5.10.Polymer - metal suspensions
5.10.APT's FFD prototype can operate faster than 20 meters per minute.
5.11.Dry Phase Patterned inductor
5.11.Comparison of options
5.11.A typical process cost comparison for RFID antennas
5.12.Possibilities for various new printed conductors.
5.12.Dry Phase Patterning (DPP)
5.13.Inorganic biomedical sensors
5.13.1.Disposable blocked artery sensors
5.13.2.Disposable asthma analysis
6.1.Charge carrier mobility of carbon nanotubes compared with alternatives
6.1.Properties and morphology of single walled carbon nanotubes
6.2.Zinc oxide nanowires generating power
6.2.Nanorods in photovoltaics
6.3.Zinc oxide nanorod semiconductors
6.4.Zinc oxide nano-lasers
6.5.Indium oxide nanowires
6.6.Zinc oxide nanorod piezo power
7.1.AC Electroluminescent
7.1.An example of an elumin8 electroluminescent display
7.1.1.Electroluminescent and other printed displays
7.1.2.CASE STUDY: elumin8
7.1.3.Rapid Improvements in AC Electroluminescent Displays
7.2.A promotional display used at DeBeers
7.2.1.Heat generation and sensitivity
7.2.2.CASE STUDY: Duracell battery testers
7.3.A concept inorganic electroluminescent display that is created by the energy of the sun on a window
7.3.1.Colour electrophoretics
7.3.2.E-ink display on Esquire magazine
7.4.Inorganic LED lighting and hybrid OLED
7.4.The six inorganic layers of an ac electroluminescent display screen printed by elumin8 the phosphor is Cu doped ZnS from DuPont
7.5.elumin8 billboard display with changing images
7.5.Quantum dot lighting and displays
7.6.Pelikon TV remote control and moving image in Fossil watch using ac electroluminescent display using eight inorganic layers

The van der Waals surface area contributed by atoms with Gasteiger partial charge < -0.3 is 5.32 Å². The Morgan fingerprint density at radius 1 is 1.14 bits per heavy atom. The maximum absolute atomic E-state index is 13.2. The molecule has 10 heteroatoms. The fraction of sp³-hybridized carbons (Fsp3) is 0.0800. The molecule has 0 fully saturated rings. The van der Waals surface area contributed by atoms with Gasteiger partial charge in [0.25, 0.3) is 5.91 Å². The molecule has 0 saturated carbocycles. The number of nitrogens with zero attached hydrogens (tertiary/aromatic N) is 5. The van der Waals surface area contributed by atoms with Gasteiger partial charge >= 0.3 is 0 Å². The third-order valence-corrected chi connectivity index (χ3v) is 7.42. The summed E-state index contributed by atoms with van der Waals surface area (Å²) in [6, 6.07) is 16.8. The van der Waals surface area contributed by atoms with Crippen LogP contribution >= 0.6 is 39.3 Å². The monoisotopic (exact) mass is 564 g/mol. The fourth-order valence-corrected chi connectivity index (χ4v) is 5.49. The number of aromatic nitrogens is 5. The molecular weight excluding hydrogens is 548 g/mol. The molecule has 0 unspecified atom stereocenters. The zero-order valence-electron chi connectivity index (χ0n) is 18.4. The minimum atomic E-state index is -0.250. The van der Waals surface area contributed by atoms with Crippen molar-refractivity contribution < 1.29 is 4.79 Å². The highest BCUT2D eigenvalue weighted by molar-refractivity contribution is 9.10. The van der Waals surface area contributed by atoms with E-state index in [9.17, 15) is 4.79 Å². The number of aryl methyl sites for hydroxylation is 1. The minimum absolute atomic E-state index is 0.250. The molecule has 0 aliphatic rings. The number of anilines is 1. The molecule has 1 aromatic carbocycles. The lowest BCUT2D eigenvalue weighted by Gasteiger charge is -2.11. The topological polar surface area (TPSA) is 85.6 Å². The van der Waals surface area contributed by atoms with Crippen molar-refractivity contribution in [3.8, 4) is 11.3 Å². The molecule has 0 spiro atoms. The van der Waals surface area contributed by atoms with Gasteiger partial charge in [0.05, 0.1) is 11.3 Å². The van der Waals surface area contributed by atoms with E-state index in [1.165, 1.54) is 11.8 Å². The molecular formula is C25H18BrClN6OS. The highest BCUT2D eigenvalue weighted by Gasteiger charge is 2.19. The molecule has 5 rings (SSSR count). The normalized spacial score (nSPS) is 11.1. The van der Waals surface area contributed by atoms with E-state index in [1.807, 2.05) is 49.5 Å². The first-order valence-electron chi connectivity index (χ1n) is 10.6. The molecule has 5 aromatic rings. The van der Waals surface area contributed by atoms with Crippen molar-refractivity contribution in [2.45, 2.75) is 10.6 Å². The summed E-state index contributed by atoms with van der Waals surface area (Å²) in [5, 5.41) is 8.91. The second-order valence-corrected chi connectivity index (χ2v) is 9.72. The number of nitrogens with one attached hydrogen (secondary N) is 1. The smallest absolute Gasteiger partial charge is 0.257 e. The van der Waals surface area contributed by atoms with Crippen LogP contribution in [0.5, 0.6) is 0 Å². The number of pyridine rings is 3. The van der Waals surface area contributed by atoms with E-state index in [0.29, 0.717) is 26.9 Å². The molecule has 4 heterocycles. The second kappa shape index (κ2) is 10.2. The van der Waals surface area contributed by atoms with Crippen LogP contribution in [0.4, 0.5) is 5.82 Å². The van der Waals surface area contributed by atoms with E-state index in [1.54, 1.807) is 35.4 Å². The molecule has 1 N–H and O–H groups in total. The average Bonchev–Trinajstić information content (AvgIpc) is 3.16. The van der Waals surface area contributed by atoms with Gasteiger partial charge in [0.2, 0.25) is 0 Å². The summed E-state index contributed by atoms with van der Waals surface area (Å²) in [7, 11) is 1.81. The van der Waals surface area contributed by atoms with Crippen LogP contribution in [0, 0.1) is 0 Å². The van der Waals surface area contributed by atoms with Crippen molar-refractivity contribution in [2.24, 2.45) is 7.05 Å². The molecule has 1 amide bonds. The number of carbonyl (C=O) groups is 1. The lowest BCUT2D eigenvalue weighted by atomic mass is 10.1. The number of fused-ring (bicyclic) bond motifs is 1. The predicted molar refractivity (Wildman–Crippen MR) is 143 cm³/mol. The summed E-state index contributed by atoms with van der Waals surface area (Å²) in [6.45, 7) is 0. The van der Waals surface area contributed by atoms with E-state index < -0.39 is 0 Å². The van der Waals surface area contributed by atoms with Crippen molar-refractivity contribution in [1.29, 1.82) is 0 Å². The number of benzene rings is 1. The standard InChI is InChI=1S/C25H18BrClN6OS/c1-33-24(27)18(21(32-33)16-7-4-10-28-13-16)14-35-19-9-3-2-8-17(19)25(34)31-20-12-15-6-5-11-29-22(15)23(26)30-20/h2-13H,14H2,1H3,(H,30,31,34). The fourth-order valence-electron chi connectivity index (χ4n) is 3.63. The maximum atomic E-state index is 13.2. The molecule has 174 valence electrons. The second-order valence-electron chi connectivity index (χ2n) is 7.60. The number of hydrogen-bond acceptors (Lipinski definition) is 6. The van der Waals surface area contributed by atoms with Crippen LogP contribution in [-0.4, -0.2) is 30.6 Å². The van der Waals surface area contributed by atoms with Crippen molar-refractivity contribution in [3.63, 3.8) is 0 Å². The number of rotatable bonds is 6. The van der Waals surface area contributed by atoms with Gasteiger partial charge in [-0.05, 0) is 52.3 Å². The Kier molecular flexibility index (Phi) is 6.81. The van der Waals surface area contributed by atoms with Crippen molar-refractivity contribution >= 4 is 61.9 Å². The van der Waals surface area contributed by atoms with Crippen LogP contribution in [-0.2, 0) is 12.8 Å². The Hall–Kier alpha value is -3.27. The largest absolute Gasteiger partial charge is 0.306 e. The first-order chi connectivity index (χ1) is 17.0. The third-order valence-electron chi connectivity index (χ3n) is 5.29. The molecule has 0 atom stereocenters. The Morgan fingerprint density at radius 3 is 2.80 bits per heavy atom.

7.7.AC electroluminescent apparel
7.8.Pelikon products have progressed as follows
7.9.Future timelines from Pelikon
7.10.Experimental game printed on beer pack by VTT Technology of Finland
7.11.Duracell battery testing chipless label - front and reverse view
7.12.An experimental flexible electrophoretic display
7.13.Principle of operation of electrophoretic displays
7.14.Sony electrophoretic e-book using thin film amorphous silicon backplane driver transistor array on glass
7.15.Motorola mobile phone with electrophoretic display
7.16.Electronic paper from Fujitsu
7.17.Esquire magazine cover with e-ink display
8.1.Unidym's target markets for transparent conducting nanotube films
8.2.NanoMas technology
8.2.Hewlett Packard
8.3.Konarka thin film solar cell arrays
8.4.G24i has a new UK factory printing titanium oxide photovoltaics
8.4.NanoMas Technologies
8.5.G24i's advanced solar technology vs traditional polycrystalline
8.6.Soligie smart skin patch
9.1.Market forecasts 2008-2028
9.1.The market for inorganic versus organic electronics defined by chemistry of key element
9.1.Printed electronics materials and other elements of device income 2008-2018
9.2.Market for printed and potentially printed electronic devices by chemistry of key element 2008-2018 in billions of dollars
9.2.Percentage share as a whole of the market
9.3.Printed electronics materials and other elements of device income 2008-2028 in billions of dollars
9.3.Konarka estimates of opening markets for flexible photovoltaics
9.3.2.Batteries, displays, etc
9.4.Market for printed and potentially printed electronic devices 2008-2028 in billions of dollars
9.4.Photovoltaic market growth in megawatts by country 2004-2010
9.5.Organic semiconductor projection by IBM
9.5.Statistics for electronic labels and their potential locations
9.6.Technical challenges for the next ten year to improvement of FDICD capabilities
9.7.Facts about media
9.8.SM Products Road Map
9.9.Flexible LCD, OLED and electrophoretic display roadmap by Plastic Logic

Report Statistics

Pages 272
Tables 49
Figures 117
Forecasts to 2018